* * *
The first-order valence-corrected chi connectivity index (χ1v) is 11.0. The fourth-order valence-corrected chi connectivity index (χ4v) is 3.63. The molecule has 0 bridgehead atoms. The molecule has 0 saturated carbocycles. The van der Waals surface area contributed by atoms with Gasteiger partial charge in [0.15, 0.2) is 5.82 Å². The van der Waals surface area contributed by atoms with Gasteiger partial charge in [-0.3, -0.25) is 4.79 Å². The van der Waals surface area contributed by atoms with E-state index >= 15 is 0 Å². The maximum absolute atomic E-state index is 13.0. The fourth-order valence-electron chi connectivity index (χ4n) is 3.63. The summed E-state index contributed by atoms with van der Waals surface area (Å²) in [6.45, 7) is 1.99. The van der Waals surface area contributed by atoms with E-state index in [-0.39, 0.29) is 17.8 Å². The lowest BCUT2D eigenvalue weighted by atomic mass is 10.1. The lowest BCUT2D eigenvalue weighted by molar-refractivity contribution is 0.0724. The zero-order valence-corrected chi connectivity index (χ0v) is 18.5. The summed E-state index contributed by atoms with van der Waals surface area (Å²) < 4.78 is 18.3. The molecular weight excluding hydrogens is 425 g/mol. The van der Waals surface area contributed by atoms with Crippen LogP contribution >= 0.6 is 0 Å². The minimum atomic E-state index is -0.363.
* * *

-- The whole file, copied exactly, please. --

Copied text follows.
The first-order valence-corrected chi connectivity index (χ1v) is 11.0. The fourth-order valence-corrected chi connectivity index (χ4v) is 3.63. The molecule has 0 bridgehead atoms. The molecule has 0 saturated carbocycles. The van der Waals surface area contributed by atoms with Gasteiger partial charge in [0.15, 0.2) is 5.82 Å². The van der Waals surface area contributed by atoms with Gasteiger partial charge in [-0.3, -0.25) is 4.79 Å². The van der Waals surface area contributed by atoms with E-state index >= 15 is 0 Å². The maximum absolute atomic E-state index is 13.0. The fourth-order valence-electron chi connectivity index (χ4n) is 3.63. The summed E-state index contributed by atoms with van der Waals surface area (Å²) in [6.45, 7) is 1.99. The van der Waals surface area contributed by atoms with E-state index in [-0.39, 0.29) is 17.8 Å². The lowest BCUT2D eigenvalue weighted by atomic mass is 10.1. The lowest BCUT2D eigenvalue weighted by molar-refractivity contribution is 0.0724. The zero-order valence-corrected chi connectivity index (χ0v) is 18.5. The summed E-state index contributed by atoms with van der Waals surface area (Å²) < 4.78 is 18.3. The molecular weight excluding hydrogens is 425 g/mol. The van der Waals surface area contributed by atoms with Crippen LogP contribution >= 0.6 is 0 Å². The minimum atomic E-state index is -0.363.